Visit us at the West Coast Women’s Show


A team from Boale Wood and Company will be at the 2017 West Coast Women’s Show.

Stop by our booth and talk with the team – and make sure you enter your name to win our gift basket.

The West Coast Women’s Show is taking place in Abbotsford October 20-21-22.

Here’s a link to our web page for the show.

 

Dealing with debt – myths and misinformation

When it comes to dealing with debt, there is a lot of misinformation on the Internet about what happens in a consumer insolvency. These myths range from what debts are included in a bankruptcy to the fees of the Licensed Insolvency Trustee (“LIT”) to legal actions and so forth.

If you want to know what happens in a consumer insolvency, there are only two sources for the facts, the LIT or the Office of the Superintendent of Bankruptcy.  Why anyone would listen to someone who isn’t ether of those makes little sense, however, there are those firms out there who purport to be experts but have little or no training in insolvency matters.

The following table is to get the facts and put some of those myths to rest.

Myth

Fact

The LIT only works for and represents the creditors. An LIT doesn’t work on your creditor’s behalf. This is one of the biggest myths surrounding who the LIT works for. The LIT makes sure that both your rights, as the debtor, and the creditor’s rights are respected. We ensure that the process is fair for all involved and that everyone follows the rules.
If I go bankrupt, I will lose everything.Many personal assets, pensions and, to a certain extent, items like tools of trade, a vehicle and home are exempt from seizure. That means they are protected from your creditors.

Each province and territory is responsible for dealing with exempt assets that list the property a bankrupt can keep. In BC that is the Court Order Enforcement Act and in the Yukon Territory it is the Exemptions Act.

The Bankruptcy and Insolvency Act also states that RRSPs and RRIFs are exempt except for any contributions made in the prior twelve months.

Most debtors that file bankruptcy are able to keep all of their assets. The myth that you will lose everything is often perpetuated by debt advisors/credit counsellors as a fear mongering tactic.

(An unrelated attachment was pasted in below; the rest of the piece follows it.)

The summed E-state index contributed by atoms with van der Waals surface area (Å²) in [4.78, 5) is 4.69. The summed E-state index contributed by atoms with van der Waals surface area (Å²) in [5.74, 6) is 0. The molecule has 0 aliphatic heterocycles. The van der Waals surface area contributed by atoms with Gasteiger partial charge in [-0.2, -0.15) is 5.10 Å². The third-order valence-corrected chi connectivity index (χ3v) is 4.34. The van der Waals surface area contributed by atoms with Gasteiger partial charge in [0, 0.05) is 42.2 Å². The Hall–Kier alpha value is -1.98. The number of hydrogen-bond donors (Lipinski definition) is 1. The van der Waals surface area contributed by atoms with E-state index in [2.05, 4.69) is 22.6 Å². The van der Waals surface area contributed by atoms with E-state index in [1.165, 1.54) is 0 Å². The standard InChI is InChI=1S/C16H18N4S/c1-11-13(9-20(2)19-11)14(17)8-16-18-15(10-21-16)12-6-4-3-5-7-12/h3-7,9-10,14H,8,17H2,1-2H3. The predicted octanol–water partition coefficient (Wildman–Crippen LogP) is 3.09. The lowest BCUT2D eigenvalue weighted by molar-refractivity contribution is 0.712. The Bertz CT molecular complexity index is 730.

As well, certain RRSPs are fully exempt if they are with a life insurance company and have a preferred designated beneficiary. The exemptions for BC can be found here

The exemptions for the Yukon Territory can be found here.

If you own assets that are above the exemptions listed above, you should speak to a Licensed Insolvency Trustee to see what can be done to keep your assets. Most LITs are accommodating in allowing you to redeem any non-exempt portion of your assets.
Income tax and government debt cannot be included in bankruptcy.Income tax and most other Government debts are discharged in bankruptcy. The myth comes from the United States where not all tax debts can be discharged in a bankruptcy.
It costs at least $1,800 to go bankruptThis is one of the most common questions LIT’s get asked and in most cases, it is usually answered by giving a response about fees. If it were only that simple.

There is an extensive article on our website about what it costs to go bankrupt. That article can be found here.

In BC, the basic fee to file a bankruptcy assuming you have no assets and your income is less than the income threshold and you have not been bankrupt before, is less than $1,700, not $1,800. Most LITs will work out a payment plan with you. You do not have to pay in advance.
Everyone including my friends and family will know I filed bankruptcyIn almost all cases the only people who will know about your bankruptcy are you, the LIT, the OSB and your creditors. If you do not tell your friends, they are unlikely to ever find out about your bankruptcy. In most cases there is no ad in the paper and there is no court file.

For almost every personal bankruptcy, creditors are notified electronically about the bankruptcy.

All of this means, that unless you tell them, your friends, co-workers and neighbors are very unlikely to find out about your bankruptcy.
My credit rating will be ruined by going bankrupt.Filing for bankruptcy is recorded on your credit report. However, if you are considering bankruptcy your credit may already be ruined and it cannot get any worse by going bankrupt. Ask yourself, what your credit rating is doing for you. Likely nothing.

Being behind on payments, missing payments, being over the limit on your credit cards, and having debts in collection will also ruin your credit. In fact, going bankrupt will clear your record, which will allow you to rebuild a good credit score, often faster and easier than through other methods.